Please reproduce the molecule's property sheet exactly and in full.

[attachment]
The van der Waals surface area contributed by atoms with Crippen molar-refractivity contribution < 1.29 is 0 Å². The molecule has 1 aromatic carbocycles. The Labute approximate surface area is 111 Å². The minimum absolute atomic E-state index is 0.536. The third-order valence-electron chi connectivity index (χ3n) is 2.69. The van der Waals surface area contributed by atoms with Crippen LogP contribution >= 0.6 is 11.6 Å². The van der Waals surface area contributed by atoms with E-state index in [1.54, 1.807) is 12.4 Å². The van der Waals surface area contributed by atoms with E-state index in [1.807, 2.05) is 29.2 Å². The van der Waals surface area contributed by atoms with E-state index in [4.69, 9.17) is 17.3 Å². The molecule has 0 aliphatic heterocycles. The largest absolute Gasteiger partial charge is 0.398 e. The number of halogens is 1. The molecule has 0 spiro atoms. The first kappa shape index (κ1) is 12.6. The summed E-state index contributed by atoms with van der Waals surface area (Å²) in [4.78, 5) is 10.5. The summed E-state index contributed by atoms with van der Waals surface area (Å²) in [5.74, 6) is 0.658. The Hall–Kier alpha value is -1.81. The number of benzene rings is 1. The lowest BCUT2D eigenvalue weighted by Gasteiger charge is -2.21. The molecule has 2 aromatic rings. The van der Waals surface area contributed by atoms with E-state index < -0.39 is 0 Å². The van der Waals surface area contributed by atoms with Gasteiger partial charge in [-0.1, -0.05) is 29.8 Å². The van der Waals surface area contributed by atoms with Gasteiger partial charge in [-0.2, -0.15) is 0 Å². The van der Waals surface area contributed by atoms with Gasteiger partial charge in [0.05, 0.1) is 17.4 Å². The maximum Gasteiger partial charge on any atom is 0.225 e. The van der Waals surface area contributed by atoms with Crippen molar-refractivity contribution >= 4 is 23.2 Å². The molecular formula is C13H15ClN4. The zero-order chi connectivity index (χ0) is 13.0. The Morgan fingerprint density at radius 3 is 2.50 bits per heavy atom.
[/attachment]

The van der Waals surface area contributed by atoms with Crippen molar-refractivity contribution < 1.29 is 0 Å². The molecule has 1 aromatic carbocycles. The Labute approximate surface area is 111 Å². The minimum absolute atomic E-state index is 0.536. The third-order valence-electron chi connectivity index (χ3n) is 2.69. The van der Waals surface area contributed by atoms with Crippen LogP contribution >= 0.6 is 11.6 Å². The van der Waals surface area contributed by atoms with E-state index in [1.54, 1.807) is 12.4 Å². The van der Waals surface area contributed by atoms with E-state index in [1.807, 2.05) is 29.2 Å². The van der Waals surface area contributed by atoms with E-state index in [4.69, 9.17) is 17.3 Å². The molecule has 0 aliphatic heterocycles. The largest absolute Gasteiger partial charge is 0.398 e. The number of halogens is 1. The molecule has 0 spiro atoms. The first kappa shape index (κ1) is 12.6. The summed E-state index contributed by atoms with van der Waals surface area (Å²) in [4.78, 5) is 10.5. The summed E-state index contributed by atoms with van der Waals surface area (Å²) in [5.74, 6) is 0.658. The Hall–Kier alpha value is -1.81. The number of benzene rings is 1. The lowest BCUT2D eigenvalue weighted by Gasteiger charge is -2.21. The molecule has 2 aromatic rings. The van der Waals surface area contributed by atoms with E-state index < -0.39 is 0 Å². The van der Waals surface area contributed by atoms with Gasteiger partial charge in [-0.1, -0.05) is 29.8 Å². The van der Waals surface area contributed by atoms with Gasteiger partial charge in [-0.2, -0.15) is 0 Å². The van der Waals surface area contributed by atoms with Gasteiger partial charge in [0.05, 0.1) is 17.4 Å². The maximum Gasteiger partial charge on any atom is 0.225 e. The van der Waals surface area contributed by atoms with Crippen molar-refractivity contribution >= 4 is 23.2 Å². The molecular formula is C13H15ClN4. The zero-order chi connectivity index (χ0) is 13.0. The Morgan fingerprint density at radius 3 is 2.50 bits per heavy atom.